In the past few years, we've seen corporation after corporation try on the mantle of green. Most of that has been good -- America is moving towards energy independence, we are becoming more thoughtful consumers, and most of us have internalized the idea that what we're doing, making or disposing of affects others.
But as the green revolution takes root and politicians catch on, a cascade of taxpayer-funded incentives are coming online for companies who practice what environmentalists preach. Missing from this ethos is the idea that a green company is an ethical company -- one that treats its employees with respect. As a labor leader in the energy sector, I've seen it happen: firms who receive astronomical federal subsidies deny their employees a voice in the workplace, and create an environment of fear and intimidation when workers exercise their legal right to unionize.
This has given rise to greenwashing, the corporate practice of wrapping a dirty labor record in an environmental one for the purpose of profit. And Washington regulators should take a close look when these companies come calling.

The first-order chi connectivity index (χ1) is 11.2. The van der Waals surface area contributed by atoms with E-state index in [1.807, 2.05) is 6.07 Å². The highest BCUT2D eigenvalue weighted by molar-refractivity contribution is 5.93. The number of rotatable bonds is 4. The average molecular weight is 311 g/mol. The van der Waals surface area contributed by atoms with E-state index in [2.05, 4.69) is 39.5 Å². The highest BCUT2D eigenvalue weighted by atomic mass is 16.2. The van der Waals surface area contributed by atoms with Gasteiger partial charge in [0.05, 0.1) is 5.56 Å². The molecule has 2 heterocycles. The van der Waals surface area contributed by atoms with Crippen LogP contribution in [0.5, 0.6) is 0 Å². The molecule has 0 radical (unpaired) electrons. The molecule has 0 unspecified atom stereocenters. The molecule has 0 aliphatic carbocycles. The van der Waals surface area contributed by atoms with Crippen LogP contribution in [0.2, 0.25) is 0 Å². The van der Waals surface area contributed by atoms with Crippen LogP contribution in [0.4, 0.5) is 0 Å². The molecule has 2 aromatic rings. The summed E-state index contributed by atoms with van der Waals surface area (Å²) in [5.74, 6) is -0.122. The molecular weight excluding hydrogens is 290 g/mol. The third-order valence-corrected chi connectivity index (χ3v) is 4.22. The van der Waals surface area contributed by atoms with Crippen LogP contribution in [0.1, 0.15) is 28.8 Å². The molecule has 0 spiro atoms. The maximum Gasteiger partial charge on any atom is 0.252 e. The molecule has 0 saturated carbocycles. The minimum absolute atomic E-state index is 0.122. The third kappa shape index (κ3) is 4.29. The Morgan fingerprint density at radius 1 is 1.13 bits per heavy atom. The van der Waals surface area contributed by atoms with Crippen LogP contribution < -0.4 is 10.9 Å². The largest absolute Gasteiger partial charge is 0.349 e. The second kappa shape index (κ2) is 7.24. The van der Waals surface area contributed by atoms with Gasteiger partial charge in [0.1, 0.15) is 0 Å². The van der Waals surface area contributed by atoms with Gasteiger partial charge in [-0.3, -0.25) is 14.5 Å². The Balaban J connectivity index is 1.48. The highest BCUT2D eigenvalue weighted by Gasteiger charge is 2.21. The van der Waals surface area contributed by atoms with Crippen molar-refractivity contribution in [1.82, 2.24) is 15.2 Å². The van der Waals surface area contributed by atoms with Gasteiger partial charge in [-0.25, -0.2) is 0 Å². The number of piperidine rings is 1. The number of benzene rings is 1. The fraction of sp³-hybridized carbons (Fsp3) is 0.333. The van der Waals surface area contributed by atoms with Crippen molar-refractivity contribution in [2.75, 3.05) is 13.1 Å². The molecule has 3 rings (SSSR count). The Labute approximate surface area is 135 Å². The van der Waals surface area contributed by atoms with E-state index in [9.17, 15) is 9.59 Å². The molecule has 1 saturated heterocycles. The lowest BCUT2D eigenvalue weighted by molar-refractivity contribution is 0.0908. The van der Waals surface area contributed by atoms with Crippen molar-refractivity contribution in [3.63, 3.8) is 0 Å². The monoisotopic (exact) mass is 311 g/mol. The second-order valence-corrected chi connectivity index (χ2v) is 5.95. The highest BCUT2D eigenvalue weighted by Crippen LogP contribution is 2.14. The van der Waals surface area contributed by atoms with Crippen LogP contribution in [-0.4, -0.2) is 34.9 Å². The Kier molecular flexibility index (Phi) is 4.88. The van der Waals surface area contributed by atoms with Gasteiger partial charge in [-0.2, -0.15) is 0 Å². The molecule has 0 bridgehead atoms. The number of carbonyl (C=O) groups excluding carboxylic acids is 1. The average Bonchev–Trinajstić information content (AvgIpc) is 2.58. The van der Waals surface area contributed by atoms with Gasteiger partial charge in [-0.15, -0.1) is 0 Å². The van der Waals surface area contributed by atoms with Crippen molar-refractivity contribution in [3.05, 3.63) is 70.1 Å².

CALPINE, for example, is a huge energy conglomerate with significant geothermal holdings. But despite paying their CEO over $30 million a year, management has slashed workers' rights and benefits, including capping sick leave to just a few days a year and sharply reducing disability and life insurance. They pay their workers an infinitesimal fraction of the $3 million in Revenue Per Employee (RPE) each individual generates annually. And they've conducted a fierce anti-union campaign aimed at workers trying to exercise their right to organize. That's not the mark of a company that prides itself on sustainability.
No company should receive green tax credits if they have a filthy labor record.
The truly green companies I've worked with understand that no industry is sustainable when its workers are disposable. The energy sector in particular relies on a highly skilled workforce to install solar panels and construct wind turbines, for example. Those individuals should be valued and compensated appropriately -- but too often the lion's share of the revenue they help generate ends up in management's pocket. When an industry devalues its workers, it becomes unsustainable -- and then we're all in trouble.
Ultimately, both the labor movement and the environmental movement are about sustainability. And that's where a truly green company's interests intersect.
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